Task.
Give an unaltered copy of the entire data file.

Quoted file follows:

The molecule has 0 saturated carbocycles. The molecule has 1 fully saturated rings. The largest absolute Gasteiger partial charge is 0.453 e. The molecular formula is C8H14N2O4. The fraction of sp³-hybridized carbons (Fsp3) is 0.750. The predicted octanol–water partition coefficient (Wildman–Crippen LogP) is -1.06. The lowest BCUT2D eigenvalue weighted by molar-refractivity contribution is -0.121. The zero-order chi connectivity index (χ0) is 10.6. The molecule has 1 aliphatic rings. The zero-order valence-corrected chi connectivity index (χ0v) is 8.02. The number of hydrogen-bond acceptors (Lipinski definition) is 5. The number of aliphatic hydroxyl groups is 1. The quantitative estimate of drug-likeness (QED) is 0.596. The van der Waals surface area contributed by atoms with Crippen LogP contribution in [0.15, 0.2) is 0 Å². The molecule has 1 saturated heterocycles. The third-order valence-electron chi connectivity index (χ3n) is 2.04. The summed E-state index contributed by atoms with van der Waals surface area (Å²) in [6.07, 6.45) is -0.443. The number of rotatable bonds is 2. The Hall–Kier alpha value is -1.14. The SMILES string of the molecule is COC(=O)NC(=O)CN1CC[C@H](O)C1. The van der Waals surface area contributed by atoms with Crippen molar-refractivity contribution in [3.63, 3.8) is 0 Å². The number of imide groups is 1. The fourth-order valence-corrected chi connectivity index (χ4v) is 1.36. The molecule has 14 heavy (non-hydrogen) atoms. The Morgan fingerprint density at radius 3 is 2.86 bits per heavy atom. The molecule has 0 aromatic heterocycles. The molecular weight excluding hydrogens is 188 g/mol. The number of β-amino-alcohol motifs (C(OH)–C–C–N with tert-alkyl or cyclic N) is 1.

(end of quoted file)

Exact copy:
The molecule has 0 saturated carbocycles. The molecule has 1 fully saturated rings. The largest absolute Gasteiger partial charge is 0.453 e. The molecular formula is C8H14N2O4. The fraction of sp³-hybridized carbons (Fsp3) is 0.750. The predicted octanol–water partition coefficient (Wildman–Crippen LogP) is -1.06. The lowest BCUT2D eigenvalue weighted by molar-refractivity contribution is -0.121. The zero-order chi connectivity index (χ0) is 10.6. The molecule has 1 aliphatic rings. The zero-order valence-corrected chi connectivity index (χ0v) is 8.02. The number of hydrogen-bond acceptors (Lipinski definition) is 5. The number of aliphatic hydroxyl groups is 1. The quantitative estimate of drug-likeness (QED) is 0.596. The van der Waals surface area contributed by atoms with Crippen LogP contribution in [0.15, 0.2) is 0 Å². The molecule has 1 saturated heterocycles. The third-order valence-electron chi connectivity index (χ3n) is 2.04. The summed E-state index contributed by atoms with van der Waals surface area (Å²) in [6.07, 6.45) is -0.443. The number of rotatable bonds is 2. The Hall–Kier alpha value is -1.14. The SMILES string of the molecule is COC(=O)NC(=O)CN1CC[C@H](O)C1. The van der Waals surface area contributed by atoms with Crippen molar-refractivity contribution in [3.63, 3.8) is 0 Å². The number of imide groups is 1. The fourth-order valence-corrected chi connectivity index (χ4v) is 1.36. The molecule has 14 heavy (non-hydrogen) atoms. The Morgan fingerprint density at radius 3 is 2.86 bits per heavy atom. The molecule has 0 aromatic heterocycles. The molecular weight excluding hydrogens is 188 g/mol. The number of β-amino-alcohol motifs (C(OH)–C–C–N with tert-alkyl or cyclic N) is 1.